Dr Robert Hess: A first step in the right direction: BioNTech introduces the “individualization” concept into vaccination strategy.
Where are we now, almost two years into the pandemic? Nine months after the first vaccines for the prevention of Covid-19 were approved, are there any conclusions that can be reliably drawn? Since December 2020, 2.39 billion people worldwide have been vaccinated against Covid-19, with a total of 5.82 billion doses having been administered. Just under 30% of the world’s population has thus been fully vaccinated, and in the United States that figure has now passed the 50% mark.
The raw data on how well the vaccines perform against infection with Covid-19 and on whether they provide sufficient protection are well known. Vaccinated individuals are less likely to become infected and, if they should nonetheless contract the virus, the course of the disease is generally much less severe. These statistics are enough to persuade most people, despite the acknowledged risk of vaccine side-effects. So, how are we to weigh up the advantages of vaccination in preventing a disease that can cause long-term harm and even death against the possible side-effects? This is the dilemma in which a large proportion of the population find themselves, depending on age, pre-existing conditions and personal conviction.
In the current circumstances, it is difficult to find the objective middle ground, as there are many different perspectives on the matter. On the one hand, we are currently witnessing a mass clinical trial, in which all those who line up for vaccination are effectively test subjects, and the scientific community is on standby to respond to any side-effects that manifest themselves. These side-effects range from minor local reactions and discomfort after injection to fever, pain, nausea, swelling of the lymph nodes, sensory disturbances, autoimmune disorders and blood clotting. One of the most recent findings was an increased incidence of myocarditis (inflammation of the heart muscle) or pericarditis (inflammation of the tissue that surrounds the heart) associated with a second dose of an mRNA vaccine, an occurrence more frequently observed in adolescent males. This again highlights the potential severity of such side-effects and also the importance of meticulously thorough monitoring.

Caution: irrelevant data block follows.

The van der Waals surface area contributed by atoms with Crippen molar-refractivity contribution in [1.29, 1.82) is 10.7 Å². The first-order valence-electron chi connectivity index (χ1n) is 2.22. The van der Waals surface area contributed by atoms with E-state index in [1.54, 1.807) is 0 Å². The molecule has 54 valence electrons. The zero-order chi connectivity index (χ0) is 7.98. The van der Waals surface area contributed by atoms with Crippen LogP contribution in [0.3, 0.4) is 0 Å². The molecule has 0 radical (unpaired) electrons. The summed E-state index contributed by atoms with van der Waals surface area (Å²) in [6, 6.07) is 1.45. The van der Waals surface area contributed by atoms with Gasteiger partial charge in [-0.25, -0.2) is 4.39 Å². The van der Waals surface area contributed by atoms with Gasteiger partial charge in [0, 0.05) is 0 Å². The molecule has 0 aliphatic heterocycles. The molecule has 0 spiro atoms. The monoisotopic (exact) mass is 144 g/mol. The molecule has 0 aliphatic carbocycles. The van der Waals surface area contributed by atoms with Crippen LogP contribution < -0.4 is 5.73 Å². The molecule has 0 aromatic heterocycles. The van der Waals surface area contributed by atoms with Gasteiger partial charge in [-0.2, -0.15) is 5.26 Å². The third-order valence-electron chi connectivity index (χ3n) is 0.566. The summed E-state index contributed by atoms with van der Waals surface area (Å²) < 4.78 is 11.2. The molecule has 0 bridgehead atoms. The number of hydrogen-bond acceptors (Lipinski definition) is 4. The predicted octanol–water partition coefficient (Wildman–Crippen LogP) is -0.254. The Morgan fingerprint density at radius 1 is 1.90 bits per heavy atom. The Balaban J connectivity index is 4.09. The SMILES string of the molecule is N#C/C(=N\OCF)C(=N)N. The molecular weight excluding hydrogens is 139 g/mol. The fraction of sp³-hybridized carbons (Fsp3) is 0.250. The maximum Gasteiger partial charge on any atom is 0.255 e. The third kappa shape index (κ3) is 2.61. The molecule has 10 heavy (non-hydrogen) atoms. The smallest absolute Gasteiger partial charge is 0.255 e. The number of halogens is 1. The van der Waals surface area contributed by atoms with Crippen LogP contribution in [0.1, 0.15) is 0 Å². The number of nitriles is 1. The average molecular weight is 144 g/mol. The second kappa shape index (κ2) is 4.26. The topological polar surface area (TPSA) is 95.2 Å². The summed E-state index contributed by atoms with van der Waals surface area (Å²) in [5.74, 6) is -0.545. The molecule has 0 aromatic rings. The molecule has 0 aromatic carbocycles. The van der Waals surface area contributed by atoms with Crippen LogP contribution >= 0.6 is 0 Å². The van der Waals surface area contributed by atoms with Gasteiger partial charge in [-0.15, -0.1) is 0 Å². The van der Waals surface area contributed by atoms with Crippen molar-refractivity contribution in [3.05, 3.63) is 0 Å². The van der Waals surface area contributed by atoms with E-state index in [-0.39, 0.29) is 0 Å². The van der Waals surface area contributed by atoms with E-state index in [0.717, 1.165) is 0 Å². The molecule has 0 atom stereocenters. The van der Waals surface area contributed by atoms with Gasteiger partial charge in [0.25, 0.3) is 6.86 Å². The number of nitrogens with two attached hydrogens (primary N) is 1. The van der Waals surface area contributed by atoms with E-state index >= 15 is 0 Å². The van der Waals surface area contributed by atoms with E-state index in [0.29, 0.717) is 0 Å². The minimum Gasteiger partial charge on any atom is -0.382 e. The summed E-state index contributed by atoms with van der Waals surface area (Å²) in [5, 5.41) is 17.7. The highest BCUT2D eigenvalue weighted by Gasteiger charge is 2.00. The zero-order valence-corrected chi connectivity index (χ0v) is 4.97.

On the other hand, we are approaching the point where the sheer number of vaccine doses and the thoroughness of monitoring make the detection of further rare diseases increasingly unlikely. Reliable data is available for the elderly who were vaccinated first in the USA, Europe and elsewhere. Nevertheless, there are always the “unknown unknowns”. In other words, vaccines against Covid-19 could theoretically set in motion internal processes that we could not have anticipated. For the moment, at least, the vaccines are safe and surprisingly effective, but what about three years further down the road? We cannot know today what the long-term results will be. The current crop of vaccines are based on an entirely new scientific principle which we are only just beginning to understand. So the question arises as to which groups of people should they be used on? It’s like this: if you are 60 years old, you won’t want to take the approximately one percent risk of dying from corona. In the case of children or unborn fetuses who still have their whole life ahead of them, however, the possibility of long-term complications is a major consideration.